What I relate here is nothing of my own opinion, or is it embellished in any way. As a historian in the purest sense, we must always look for fact. Unadulterated fact - not swayed by the opinions of the person, or worst, by the fashions of the contemporary - which are filled with dangers. Historic half-truths, which are what fashions unabashedly reveal, luckily do not stand the test of time. As long as there are historians who prove the purpose of their calling and only duly purport a mirror of an age.
Professor of Sociology, Dr. Gale Tekawa, Ph.D. UW Madison, of California State University at Fullerton, outlined a series of lectures as part of her curriculum, "The Curious Pre-Romanticism of the Ancient Seqoi"*, which included several artifacts she acquired in her discoveries of the site in the very early 1980s in the region of south-east (present day) Algeria, about two hundred miles SEE of the city of Tamanrasset. Dr. Tekawa worked along side Drs. Blake and Willowby, Professors of Archaeology, at the site in its infancy.
The site, first thought to be a derivative culture of the Berber, was discovered by Tamanrasset militia in 1976. Funding proved a chore for UW at the time, but it was finally meted out by interest by Pan African groups seeking more solidity to studies of Africa as the 'birthplace' of civilization. [I use quotes very sparingly. In this case, I seek to use the language of the grant, but flatly point out the disingenuous proposition of the term.]
The site found the three doctors working four weeks out of the year, for several years, as scouting expeditions. Opportunity was with them each trip, successive discoveries abounded. [As this is the story of Tekawa's journey, and my interest in her hypothesis, I will merely outline those that are the focus of this paper.] As monies consolidated for the team, the University felt enough was collected that a full expedition and study could be made for at least the first year. The doctor's were so excited they left for Africa before formal arrangements were made.
The first year was slow work. The indigenous peoples of the area proved unreliable so men from Cairo and Baghdad were brought in at three times the amount - but five times the amount of work was had. The first year was primarily for the archaeologists - they discovered an ancient kingdom that flourished only for a brief period of time thousands of miles west from Mesopotamia. There were underground lakes and rain-collecting cisterns. There was some cultivation of barley. There is evidence of crude metallurgy, but nothing approaching the bronze masterworks that would frame much of the time.
It was the discovery of a temple, built intentionally underground, as part of a center of worship where the site took a turn of its own. Tekawa found there a series of works written in the stone of the chamber that appeared to be an extant story, untouched by time and most elements. It was crude and it was fragile. If it was what it could be, it would predate the work of Beowulf by some 1200 years.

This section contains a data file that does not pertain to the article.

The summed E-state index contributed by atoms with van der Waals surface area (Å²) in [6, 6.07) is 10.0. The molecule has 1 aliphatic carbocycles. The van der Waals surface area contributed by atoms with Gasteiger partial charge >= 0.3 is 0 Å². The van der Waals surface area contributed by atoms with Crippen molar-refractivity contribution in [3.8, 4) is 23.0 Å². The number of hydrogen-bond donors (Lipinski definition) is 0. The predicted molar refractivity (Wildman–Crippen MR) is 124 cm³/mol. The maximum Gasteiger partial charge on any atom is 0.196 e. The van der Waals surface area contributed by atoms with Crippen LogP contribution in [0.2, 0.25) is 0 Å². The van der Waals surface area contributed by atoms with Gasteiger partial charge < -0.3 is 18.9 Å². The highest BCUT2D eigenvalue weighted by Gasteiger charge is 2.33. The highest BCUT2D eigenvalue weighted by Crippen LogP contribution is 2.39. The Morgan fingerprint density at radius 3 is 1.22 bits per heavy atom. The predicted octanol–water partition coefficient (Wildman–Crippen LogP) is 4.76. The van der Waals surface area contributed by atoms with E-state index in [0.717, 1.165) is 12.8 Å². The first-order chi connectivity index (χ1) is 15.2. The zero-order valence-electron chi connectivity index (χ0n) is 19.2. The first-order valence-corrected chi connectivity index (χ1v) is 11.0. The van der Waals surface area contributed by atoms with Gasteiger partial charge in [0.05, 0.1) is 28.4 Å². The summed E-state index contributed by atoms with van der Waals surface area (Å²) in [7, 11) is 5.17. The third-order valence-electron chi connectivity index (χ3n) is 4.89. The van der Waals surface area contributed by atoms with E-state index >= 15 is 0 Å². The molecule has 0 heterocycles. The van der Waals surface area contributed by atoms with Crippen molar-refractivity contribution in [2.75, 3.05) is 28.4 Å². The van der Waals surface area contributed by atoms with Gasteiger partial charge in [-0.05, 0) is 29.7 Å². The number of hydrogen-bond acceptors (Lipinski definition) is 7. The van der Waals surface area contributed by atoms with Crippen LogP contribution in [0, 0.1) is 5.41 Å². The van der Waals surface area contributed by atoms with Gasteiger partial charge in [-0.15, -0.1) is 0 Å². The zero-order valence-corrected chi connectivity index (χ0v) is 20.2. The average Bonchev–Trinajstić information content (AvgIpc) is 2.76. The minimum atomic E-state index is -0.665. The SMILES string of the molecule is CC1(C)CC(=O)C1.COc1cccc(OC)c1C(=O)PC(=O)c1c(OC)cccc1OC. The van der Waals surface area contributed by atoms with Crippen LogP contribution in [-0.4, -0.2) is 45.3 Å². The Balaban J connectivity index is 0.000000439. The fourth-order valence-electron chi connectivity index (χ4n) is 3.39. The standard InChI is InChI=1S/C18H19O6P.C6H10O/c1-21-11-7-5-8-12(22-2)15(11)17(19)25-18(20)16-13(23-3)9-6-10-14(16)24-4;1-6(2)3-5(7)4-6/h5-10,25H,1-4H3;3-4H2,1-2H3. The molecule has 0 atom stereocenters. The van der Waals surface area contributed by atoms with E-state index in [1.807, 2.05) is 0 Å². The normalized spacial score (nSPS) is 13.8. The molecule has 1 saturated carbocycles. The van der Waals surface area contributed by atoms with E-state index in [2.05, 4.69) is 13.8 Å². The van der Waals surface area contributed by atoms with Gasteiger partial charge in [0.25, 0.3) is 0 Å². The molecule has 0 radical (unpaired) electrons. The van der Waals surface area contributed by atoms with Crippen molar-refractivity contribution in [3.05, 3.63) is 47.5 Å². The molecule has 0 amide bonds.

As Tekawa turned the next two decades to this work, she sought to turn them into a meaningful whole. From it she found, not a fictional tale or a religious sect's search for meaning: it was a story of the Queen of the Seqoi, and the Minister that loved her until the temples were toppled by a wandering army sometime in 2435 BC.
It was a tale that possibly alluded to by Dionysius Periegetes in his De situ habitabilis orbis:
in hac regione est oppidum ab antiquis invenimus mortuum
sed melius est, et ex lapide sepulchra, quae superne rotundata sunt Caeli
multis nota picturae et fecit
sed qui apud nos est, non possint?
it was in this region from the ancients that we found a dead city
they preferred the rounded tones of stone and tombs
many a picture and symbol made
but who among us could decipher it?
That began Tekawa's proposition that this kingdom, so infant to other civilizations, masterful of little but the crudest instruments, found purpose in extolling the stories of a man we know little about. We know that he was in love with the Queen and outlived her. The man (dubbed Seqoi Alpha, or the Vizier, or Maliq) who saw his own civilization crumble, and a fragment of time that no one could recall but through his story.
Upon once of her travels to and from the States, Tekawa had stopped in Spain, to the University of Barcelona, studying the manuscripts and of the symbol the Seqoi Alpha had made. It was a symbol of a woman, in the crude valuation of a dress, characteristic bosoms, and a disk behind her head. The waiter of the Spanish tapas bar remarked, Reina? Queen? So began the tale of the man who loved Reina, the Queen of the Seqoi, the Single Civilization, the Invenimus Mortuum of Dionysius.
* The Seqoi Culture: A Study of Pre-Bronze Time in Their Words, Dr. Gale Tekawa, Azalee Press, 1992